There is another way. On Aconcagua it has also become the norm to start summit day in the small hours, but in 2010 I was lucky enough to climb it with an enlightened guide, Augusto Ortega. We set off at 7.30, when the sun was already hitting the slopes, but he told us to put our head torches in our packs in case we returned after dusk. We didn’t need them, and I enjoyed every minute of the ascent, tiring as it was.
I’ve just completed my Christmas trip to Tanzania, where we climbed Mount Meru and Kilimanjaro. These are both mountains where night-time ascents have become the norm.
For us they were two contrasting ascents.
On Meru, we stuck to tradition and set off around 1am. We completed the entire ascent in darkness, after a few stops along the way to slow us down. We arrived on the summit just as the sun was rising, and once again I was very grumpy. To begin with, my fingers were too cold to take my mitts off and operate the camera, but it wouldn’t have mattered anyway. There was a great view down below me, but I knew it was too dark for any photos to come out. Luckily it wasn’t so cold to go down immediately, and we were able to wait half an hour for the sun. I had to discover the terrain on the way down, and once again, I have no photos at all of us going up.
Meru was our acclimatisation peak. On Kilimanjaro it was a different story, and we were determined not to make the same mistake. We were to end the day by camping in the crater, only 150m below the summit, so we had a much shorter descent than the rest of the trekkers. We were also pre-acclimatised from Meru, and far more experienced at high altitude than the majority of trekkers on the mountain. There was simply no need for us to set off at 1am like everyone else, and climb with the hordes.
So we left just after 4am, and had only two hours in darkness. We climbed alone, which is always more enjoyable than following a line of head torches, and asking people in front to let you past.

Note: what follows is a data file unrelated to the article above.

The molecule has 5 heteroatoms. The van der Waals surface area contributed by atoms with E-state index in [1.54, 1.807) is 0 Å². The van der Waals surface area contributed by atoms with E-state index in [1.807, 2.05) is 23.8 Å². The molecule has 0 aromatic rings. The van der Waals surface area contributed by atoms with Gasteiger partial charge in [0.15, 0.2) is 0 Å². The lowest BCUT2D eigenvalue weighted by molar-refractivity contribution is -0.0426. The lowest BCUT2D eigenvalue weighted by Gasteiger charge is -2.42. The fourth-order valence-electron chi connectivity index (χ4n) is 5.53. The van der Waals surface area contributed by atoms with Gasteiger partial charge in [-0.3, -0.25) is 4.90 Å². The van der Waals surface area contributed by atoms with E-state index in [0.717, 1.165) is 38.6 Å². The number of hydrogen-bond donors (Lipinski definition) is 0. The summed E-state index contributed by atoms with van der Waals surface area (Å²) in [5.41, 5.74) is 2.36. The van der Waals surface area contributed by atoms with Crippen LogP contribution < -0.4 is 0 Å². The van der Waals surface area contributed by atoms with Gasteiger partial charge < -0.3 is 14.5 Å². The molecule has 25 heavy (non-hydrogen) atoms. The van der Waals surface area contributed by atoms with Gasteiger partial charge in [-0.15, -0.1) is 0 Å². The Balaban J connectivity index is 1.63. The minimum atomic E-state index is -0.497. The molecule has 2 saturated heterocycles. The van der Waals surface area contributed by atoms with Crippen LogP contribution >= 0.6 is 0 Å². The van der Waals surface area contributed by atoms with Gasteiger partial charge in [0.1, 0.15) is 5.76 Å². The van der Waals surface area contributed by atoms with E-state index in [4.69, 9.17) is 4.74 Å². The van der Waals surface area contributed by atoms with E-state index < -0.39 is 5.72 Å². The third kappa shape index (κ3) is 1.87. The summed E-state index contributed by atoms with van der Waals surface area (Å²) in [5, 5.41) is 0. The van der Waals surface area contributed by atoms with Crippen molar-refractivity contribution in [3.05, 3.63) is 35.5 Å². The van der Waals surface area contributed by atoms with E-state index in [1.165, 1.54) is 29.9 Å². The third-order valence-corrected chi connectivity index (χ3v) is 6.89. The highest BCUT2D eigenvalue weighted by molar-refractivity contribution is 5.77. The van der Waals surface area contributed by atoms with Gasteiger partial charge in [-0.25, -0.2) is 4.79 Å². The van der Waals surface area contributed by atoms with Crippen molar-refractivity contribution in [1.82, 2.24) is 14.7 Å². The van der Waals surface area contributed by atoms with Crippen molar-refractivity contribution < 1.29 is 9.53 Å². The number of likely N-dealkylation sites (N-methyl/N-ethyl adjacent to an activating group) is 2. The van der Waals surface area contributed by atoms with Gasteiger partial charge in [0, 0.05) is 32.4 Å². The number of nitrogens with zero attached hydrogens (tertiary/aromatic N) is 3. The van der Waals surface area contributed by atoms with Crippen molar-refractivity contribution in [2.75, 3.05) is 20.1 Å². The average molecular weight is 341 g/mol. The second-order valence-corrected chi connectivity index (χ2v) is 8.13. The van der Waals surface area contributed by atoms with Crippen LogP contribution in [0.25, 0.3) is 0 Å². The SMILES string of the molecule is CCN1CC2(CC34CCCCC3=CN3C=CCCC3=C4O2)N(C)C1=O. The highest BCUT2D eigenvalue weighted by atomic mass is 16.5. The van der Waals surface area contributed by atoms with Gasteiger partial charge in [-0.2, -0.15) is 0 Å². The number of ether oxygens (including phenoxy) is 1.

We were halfway up to Gillman’s Point when we watched the sunrise over Mawenzi across The Saddle. It was amazing, and it would have been worse from the summit, obscured by much of the crater.
Unlike on Meru I have lots of photos and video footage of our ascent. We made good time, and reached the summit in only five hours. The sky was still clear, but most of the other summiteers had got there before us, so we had the summit largely to ourselves. I was also warm, because the sun had been out for three hours. It was a magical experience that I will be writing about in more detail later.
Night-time ascents nearly always spoil the enjoyment of a climb, and should be avoided wherever possible. Not all guides see it this way, though. They believe their priority is to get their clients to the summit, and enjoying the experience is of secondary importance. In fairness to them, many of their clients may feel this way too.
But for those of us who are there to enjoy the whole thing and reach the summit as well, then it’s always preferable to delay the start for as long as possible to maximise climbing during daylight. If you’re a guide who feels this way too, then I would be happy to hear from you.